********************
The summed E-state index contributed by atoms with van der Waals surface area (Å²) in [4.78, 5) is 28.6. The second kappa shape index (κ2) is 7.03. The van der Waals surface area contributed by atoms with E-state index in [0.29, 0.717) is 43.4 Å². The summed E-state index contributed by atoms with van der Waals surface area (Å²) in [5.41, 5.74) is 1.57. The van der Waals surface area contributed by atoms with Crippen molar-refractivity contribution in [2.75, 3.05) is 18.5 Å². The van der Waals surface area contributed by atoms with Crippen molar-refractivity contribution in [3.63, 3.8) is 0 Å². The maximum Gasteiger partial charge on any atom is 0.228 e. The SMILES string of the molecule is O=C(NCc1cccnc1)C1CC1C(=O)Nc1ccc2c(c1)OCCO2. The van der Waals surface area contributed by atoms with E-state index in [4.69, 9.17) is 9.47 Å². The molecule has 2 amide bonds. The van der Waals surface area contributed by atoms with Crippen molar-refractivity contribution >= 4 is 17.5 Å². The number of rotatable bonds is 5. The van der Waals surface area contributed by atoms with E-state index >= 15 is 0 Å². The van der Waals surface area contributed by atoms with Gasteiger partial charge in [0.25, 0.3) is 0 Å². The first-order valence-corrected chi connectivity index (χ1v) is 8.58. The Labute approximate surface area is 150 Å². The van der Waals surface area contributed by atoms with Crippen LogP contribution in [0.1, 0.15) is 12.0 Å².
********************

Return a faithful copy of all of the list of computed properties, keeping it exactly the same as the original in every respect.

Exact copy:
The summed E-state index contributed by atoms with van der Waals surface area (Å²) in [4.78, 5) is 28.6. The second kappa shape index (κ2) is 7.03. The van der Waals surface area contributed by atoms with E-state index in [0.29, 0.717) is 43.4 Å². The summed E-state index contributed by atoms with van der Waals surface area (Å²) in [5.41, 5.74) is 1.57. The van der Waals surface area contributed by atoms with Crippen molar-refractivity contribution in [2.75, 3.05) is 18.5 Å². The van der Waals surface area contributed by atoms with Crippen molar-refractivity contribution in [3.63, 3.8) is 0 Å². The maximum Gasteiger partial charge on any atom is 0.228 e. The SMILES string of the molecule is O=C(NCc1cccnc1)C1CC1C(=O)Nc1ccc2c(c1)OCCO2. The van der Waals surface area contributed by atoms with E-state index in [4.69, 9.17) is 9.47 Å². The molecule has 2 amide bonds. The van der Waals surface area contributed by atoms with Crippen molar-refractivity contribution >= 4 is 17.5 Å². The number of rotatable bonds is 5. The van der Waals surface area contributed by atoms with E-state index >= 15 is 0 Å². The van der Waals surface area contributed by atoms with Gasteiger partial charge in [0.25, 0.3) is 0 Å². The first-order valence-corrected chi connectivity index (χ1v) is 8.58. The Labute approximate surface area is 150 Å². The van der Waals surface area contributed by atoms with Crippen LogP contribution in [0.1, 0.15) is 12.0 Å².